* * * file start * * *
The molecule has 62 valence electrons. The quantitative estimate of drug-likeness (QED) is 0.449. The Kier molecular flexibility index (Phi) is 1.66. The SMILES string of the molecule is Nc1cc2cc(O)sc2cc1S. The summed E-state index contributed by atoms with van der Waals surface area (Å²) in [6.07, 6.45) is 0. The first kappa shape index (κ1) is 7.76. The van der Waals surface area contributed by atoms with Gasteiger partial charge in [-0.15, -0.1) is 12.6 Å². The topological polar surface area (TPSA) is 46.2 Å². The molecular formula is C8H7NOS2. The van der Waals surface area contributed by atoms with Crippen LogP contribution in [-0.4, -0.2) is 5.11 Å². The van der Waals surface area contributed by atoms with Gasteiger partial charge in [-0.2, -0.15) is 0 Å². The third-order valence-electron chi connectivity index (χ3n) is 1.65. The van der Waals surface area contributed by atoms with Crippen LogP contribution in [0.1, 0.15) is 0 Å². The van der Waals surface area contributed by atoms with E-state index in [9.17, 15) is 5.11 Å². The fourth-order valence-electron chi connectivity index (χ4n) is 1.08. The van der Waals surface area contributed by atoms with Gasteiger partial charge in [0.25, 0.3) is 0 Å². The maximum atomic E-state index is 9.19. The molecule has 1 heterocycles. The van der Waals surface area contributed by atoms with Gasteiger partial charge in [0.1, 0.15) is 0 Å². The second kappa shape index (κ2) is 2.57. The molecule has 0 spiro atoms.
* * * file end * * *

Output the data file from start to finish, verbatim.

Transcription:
The molecule has 62 valence electrons. The quantitative estimate of drug-likeness (QED) is 0.449. The Kier molecular flexibility index (Phi) is 1.66. The SMILES string of the molecule is Nc1cc2cc(O)sc2cc1S. The summed E-state index contributed by atoms with van der Waals surface area (Å²) in [6.07, 6.45) is 0. The first kappa shape index (κ1) is 7.76. The van der Waals surface area contributed by atoms with Gasteiger partial charge in [-0.15, -0.1) is 12.6 Å². The topological polar surface area (TPSA) is 46.2 Å². The molecular formula is C8H7NOS2. The van der Waals surface area contributed by atoms with Crippen LogP contribution in [-0.4, -0.2) is 5.11 Å². The van der Waals surface area contributed by atoms with Gasteiger partial charge in [-0.2, -0.15) is 0 Å². The third-order valence-electron chi connectivity index (χ3n) is 1.65. The van der Waals surface area contributed by atoms with Crippen LogP contribution in [0.1, 0.15) is 0 Å². The van der Waals surface area contributed by atoms with E-state index in [9.17, 15) is 5.11 Å². The fourth-order valence-electron chi connectivity index (χ4n) is 1.08. The van der Waals surface area contributed by atoms with Gasteiger partial charge in [0.25, 0.3) is 0 Å². The maximum atomic E-state index is 9.19. The molecule has 1 heterocycles. The van der Waals surface area contributed by atoms with Gasteiger partial charge in [0.1, 0.15) is 0 Å². The second kappa shape index (κ2) is 2.57. The molecule has 0 spiro atoms.